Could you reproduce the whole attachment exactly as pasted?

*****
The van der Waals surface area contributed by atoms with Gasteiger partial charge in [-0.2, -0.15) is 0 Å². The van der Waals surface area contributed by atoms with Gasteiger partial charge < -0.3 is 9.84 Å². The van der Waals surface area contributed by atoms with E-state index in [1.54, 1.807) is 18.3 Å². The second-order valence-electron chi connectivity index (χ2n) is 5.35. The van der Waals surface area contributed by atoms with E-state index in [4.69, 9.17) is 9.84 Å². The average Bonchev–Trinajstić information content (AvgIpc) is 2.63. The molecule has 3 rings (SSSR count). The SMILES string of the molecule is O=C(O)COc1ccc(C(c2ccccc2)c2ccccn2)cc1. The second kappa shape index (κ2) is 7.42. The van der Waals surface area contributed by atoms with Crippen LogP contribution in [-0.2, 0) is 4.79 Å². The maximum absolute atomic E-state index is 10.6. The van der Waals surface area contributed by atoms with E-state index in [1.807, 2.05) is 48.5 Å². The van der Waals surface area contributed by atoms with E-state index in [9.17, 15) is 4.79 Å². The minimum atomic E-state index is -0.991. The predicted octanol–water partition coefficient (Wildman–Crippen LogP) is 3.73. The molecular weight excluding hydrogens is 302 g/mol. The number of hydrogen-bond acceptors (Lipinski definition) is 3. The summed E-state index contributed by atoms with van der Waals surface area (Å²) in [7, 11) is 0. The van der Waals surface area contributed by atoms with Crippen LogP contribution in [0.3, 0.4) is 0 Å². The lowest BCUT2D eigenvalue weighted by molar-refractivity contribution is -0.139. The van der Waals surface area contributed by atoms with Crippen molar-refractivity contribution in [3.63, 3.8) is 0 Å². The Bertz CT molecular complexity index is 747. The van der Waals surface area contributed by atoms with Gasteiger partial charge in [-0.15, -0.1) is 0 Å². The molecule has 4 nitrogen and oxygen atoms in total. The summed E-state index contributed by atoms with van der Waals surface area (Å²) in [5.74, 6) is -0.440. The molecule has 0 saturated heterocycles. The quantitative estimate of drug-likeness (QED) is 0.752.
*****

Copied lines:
The van der Waals surface area contributed by atoms with Gasteiger partial charge in [-0.2, -0.15) is 0 Å². The van der Waals surface area contributed by atoms with Gasteiger partial charge < -0.3 is 9.84 Å². The van der Waals surface area contributed by atoms with E-state index in [1.54, 1.807) is 18.3 Å². The second-order valence-electron chi connectivity index (χ2n) is 5.35. The van der Waals surface area contributed by atoms with E-state index in [4.69, 9.17) is 9.84 Å². The average Bonchev–Trinajstić information content (AvgIpc) is 2.63. The molecule has 3 rings (SSSR count). The SMILES string of the molecule is O=C(O)COc1ccc(C(c2ccccc2)c2ccccn2)cc1. The second kappa shape index (κ2) is 7.42. The van der Waals surface area contributed by atoms with Crippen LogP contribution in [-0.2, 0) is 4.79 Å². The maximum absolute atomic E-state index is 10.6. The van der Waals surface area contributed by atoms with E-state index in [1.807, 2.05) is 48.5 Å². The van der Waals surface area contributed by atoms with E-state index in [9.17, 15) is 4.79 Å². The minimum atomic E-state index is -0.991. The predicted octanol–water partition coefficient (Wildman–Crippen LogP) is 3.73. The molecular weight excluding hydrogens is 302 g/mol. The number of hydrogen-bond acceptors (Lipinski definition) is 3. The summed E-state index contributed by atoms with van der Waals surface area (Å²) in [7, 11) is 0. The van der Waals surface area contributed by atoms with Crippen LogP contribution in [0.3, 0.4) is 0 Å². The lowest BCUT2D eigenvalue weighted by molar-refractivity contribution is -0.139. The van der Waals surface area contributed by atoms with Crippen molar-refractivity contribution in [3.63, 3.8) is 0 Å². The Bertz CT molecular complexity index is 747. The van der Waals surface area contributed by atoms with Gasteiger partial charge in [-0.15, -0.1) is 0 Å². The molecule has 4 nitrogen and oxygen atoms in total. The summed E-state index contributed by atoms with van der Waals surface area (Å²) in [5.74, 6) is -0.440. The molecule has 0 saturated heterocycles. The quantitative estimate of drug-likeness (QED) is 0.752.